When the University of Alabama basketball team squares off against UCLA in the Sweet 16 of the 2021 NCAA Men's Basketball Tournament on Sunday, it'll be just the sixth meeting between the programs, and second as part of March Madness.
At the end of the 2005-06 basketball season, Alabama landed a spot in the NCAA Tournament, only to have to travel across the country to San Diego.
It managed to beat Marquette, 90-85, but was then sent home by UCLA, ranked No. 7 in the nation in the final Associated Press Top 25 before the tournament, 62-59.
Mark Gottfried's program had faced UCLA during the 2001-02 season as well, a No. 16 vs. No. 20 pairing in the John Wooden Classic in Anaheim, Ca., a 79-57 loss. Anthony Grant's team split a pair of games, losing 75-67 in 2013-14, and winning 56-50 in 2014-15.
Guard Ricky Tarrant scored 18 of his 24 points during the first half and guard Levi Randolph matched him while also netting 24, including the 1,000th point of his Crimson Tide career. UCLA's first, and only, appearance in Coleman Coliseum still came down to the end with five free throws by Randolph during the final minute sealed the victory.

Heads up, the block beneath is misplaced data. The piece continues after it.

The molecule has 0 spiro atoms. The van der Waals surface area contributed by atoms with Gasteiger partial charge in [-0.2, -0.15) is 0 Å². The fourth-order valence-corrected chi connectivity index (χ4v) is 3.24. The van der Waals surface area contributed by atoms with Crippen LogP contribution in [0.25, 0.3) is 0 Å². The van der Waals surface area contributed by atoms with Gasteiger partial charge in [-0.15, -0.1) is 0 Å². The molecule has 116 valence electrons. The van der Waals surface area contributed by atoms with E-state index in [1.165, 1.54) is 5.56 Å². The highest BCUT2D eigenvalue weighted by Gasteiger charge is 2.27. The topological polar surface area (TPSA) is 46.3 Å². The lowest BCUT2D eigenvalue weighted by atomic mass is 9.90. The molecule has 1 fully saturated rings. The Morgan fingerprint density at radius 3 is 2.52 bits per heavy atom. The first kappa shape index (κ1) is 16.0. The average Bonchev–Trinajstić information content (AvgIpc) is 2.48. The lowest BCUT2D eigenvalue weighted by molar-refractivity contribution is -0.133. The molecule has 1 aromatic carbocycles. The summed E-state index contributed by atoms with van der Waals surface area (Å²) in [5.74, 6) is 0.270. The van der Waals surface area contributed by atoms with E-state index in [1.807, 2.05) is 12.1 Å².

"That was a fight," Grant said afterward. "It was great that we had to grind it out like we've talked about, from a rebounding standpoint and from a defensive standpoint, and that was good enough to win today."
But the first meeting is the one (pun intended) that will forever be considered among the biggest wins in Crimson Tide history.
In 1983, Alabama went to Pauley Pavillion to play No. 1 UCLA, and the 10-6 Crimson Tide came away with a 70-67 upset victory.
Alabama never trailed in the game and led by as many as 16 points. Despite that, UCLA rallied back to tie the game.
The Crimson Tide was stalling for a final shot when Rod Foster intentionally fouled Mike Davis. After Davis hit two free throws, Foster missed a 15-foot jumper and Alabama got the rebound. The Bruins fouled Buck Johnson, who connected on one free throw for the final margin.
The Crimson Tide players wore black patches on their left shoulders in memory of Coach Paul W. "Bear" Bryant, the former Alabama football coach who died three days prior to the game.
Wimp Sanderson's team ended up going 21-12 overall (8-10 SEC) and reached the championship game fo the SEC tournament in Birmingham. Alabama received an invitational to play in the 1983 NCAA Tournament, but lost in its opener.